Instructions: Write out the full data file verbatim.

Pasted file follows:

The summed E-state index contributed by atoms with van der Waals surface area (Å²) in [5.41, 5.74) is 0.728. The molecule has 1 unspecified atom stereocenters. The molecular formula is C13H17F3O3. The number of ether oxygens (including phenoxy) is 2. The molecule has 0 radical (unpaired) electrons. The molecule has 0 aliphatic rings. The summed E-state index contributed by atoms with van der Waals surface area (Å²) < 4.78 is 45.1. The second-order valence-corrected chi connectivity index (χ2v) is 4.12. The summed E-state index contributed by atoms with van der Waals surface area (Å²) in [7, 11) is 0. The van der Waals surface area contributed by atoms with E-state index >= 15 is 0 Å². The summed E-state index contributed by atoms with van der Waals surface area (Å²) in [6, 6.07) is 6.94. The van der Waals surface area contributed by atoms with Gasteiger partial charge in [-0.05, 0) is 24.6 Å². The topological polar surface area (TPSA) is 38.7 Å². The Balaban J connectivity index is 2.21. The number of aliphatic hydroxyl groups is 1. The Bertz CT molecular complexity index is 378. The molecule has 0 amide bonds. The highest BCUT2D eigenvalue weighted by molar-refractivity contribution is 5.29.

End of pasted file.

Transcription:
The summed E-state index contributed by atoms with van der Waals surface area (Å²) in [5.41, 5.74) is 0.728. The molecule has 1 unspecified atom stereocenters. The molecular formula is C13H17F3O3. The number of ether oxygens (including phenoxy) is 2. The molecule has 0 radical (unpaired) electrons. The molecule has 0 aliphatic rings. The summed E-state index contributed by atoms with van der Waals surface area (Å²) < 4.78 is 45.1. The second-order valence-corrected chi connectivity index (χ2v) is 4.12. The summed E-state index contributed by atoms with van der Waals surface area (Å²) in [7, 11) is 0. The van der Waals surface area contributed by atoms with E-state index >= 15 is 0 Å². The summed E-state index contributed by atoms with van der Waals surface area (Å²) in [6, 6.07) is 6.94. The van der Waals surface area contributed by atoms with Gasteiger partial charge in [-0.05, 0) is 24.6 Å². The topological polar surface area (TPSA) is 38.7 Å². The Balaban J connectivity index is 2.21. The number of aliphatic hydroxyl groups is 1. The Bertz CT molecular complexity index is 378. The molecule has 0 amide bonds. The highest BCUT2D eigenvalue weighted by molar-refractivity contribution is 5.29.